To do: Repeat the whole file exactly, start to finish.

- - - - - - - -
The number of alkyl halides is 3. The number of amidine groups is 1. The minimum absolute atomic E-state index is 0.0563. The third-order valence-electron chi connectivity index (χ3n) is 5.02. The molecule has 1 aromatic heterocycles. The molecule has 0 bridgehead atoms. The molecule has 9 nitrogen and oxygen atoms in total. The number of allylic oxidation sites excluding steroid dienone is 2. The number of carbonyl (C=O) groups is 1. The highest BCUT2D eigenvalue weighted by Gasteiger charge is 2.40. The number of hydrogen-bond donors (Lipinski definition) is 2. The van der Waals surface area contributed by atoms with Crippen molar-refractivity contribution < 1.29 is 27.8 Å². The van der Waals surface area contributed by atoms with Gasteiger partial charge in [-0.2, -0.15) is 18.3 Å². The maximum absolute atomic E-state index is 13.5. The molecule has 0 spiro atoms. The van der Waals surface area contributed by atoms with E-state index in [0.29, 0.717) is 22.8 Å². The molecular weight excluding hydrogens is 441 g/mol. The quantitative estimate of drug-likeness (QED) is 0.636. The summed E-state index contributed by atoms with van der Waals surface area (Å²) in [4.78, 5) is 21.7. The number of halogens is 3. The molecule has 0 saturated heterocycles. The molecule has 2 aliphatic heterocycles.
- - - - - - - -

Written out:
The number of alkyl halides is 3. The number of amidine groups is 1. The minimum absolute atomic E-state index is 0.0563. The third-order valence-electron chi connectivity index (χ3n) is 5.02. The molecule has 1 aromatic heterocycles. The molecule has 0 bridgehead atoms. The molecule has 9 nitrogen and oxygen atoms in total. The number of allylic oxidation sites excluding steroid dienone is 2. The number of carbonyl (C=O) groups is 1. The highest BCUT2D eigenvalue weighted by Gasteiger charge is 2.40. The number of hydrogen-bond donors (Lipinski definition) is 2. The van der Waals surface area contributed by atoms with Crippen molar-refractivity contribution < 1.29 is 27.8 Å². The van der Waals surface area contributed by atoms with Gasteiger partial charge in [-0.2, -0.15) is 18.3 Å². The maximum absolute atomic E-state index is 13.5. The molecule has 0 spiro atoms. The van der Waals surface area contributed by atoms with E-state index in [0.29, 0.717) is 22.8 Å². The molecular weight excluding hydrogens is 441 g/mol. The quantitative estimate of drug-likeness (QED) is 0.636. The summed E-state index contributed by atoms with van der Waals surface area (Å²) in [4.78, 5) is 21.7. The number of halogens is 3. The molecule has 0 saturated heterocycles. The molecule has 2 aliphatic heterocycles.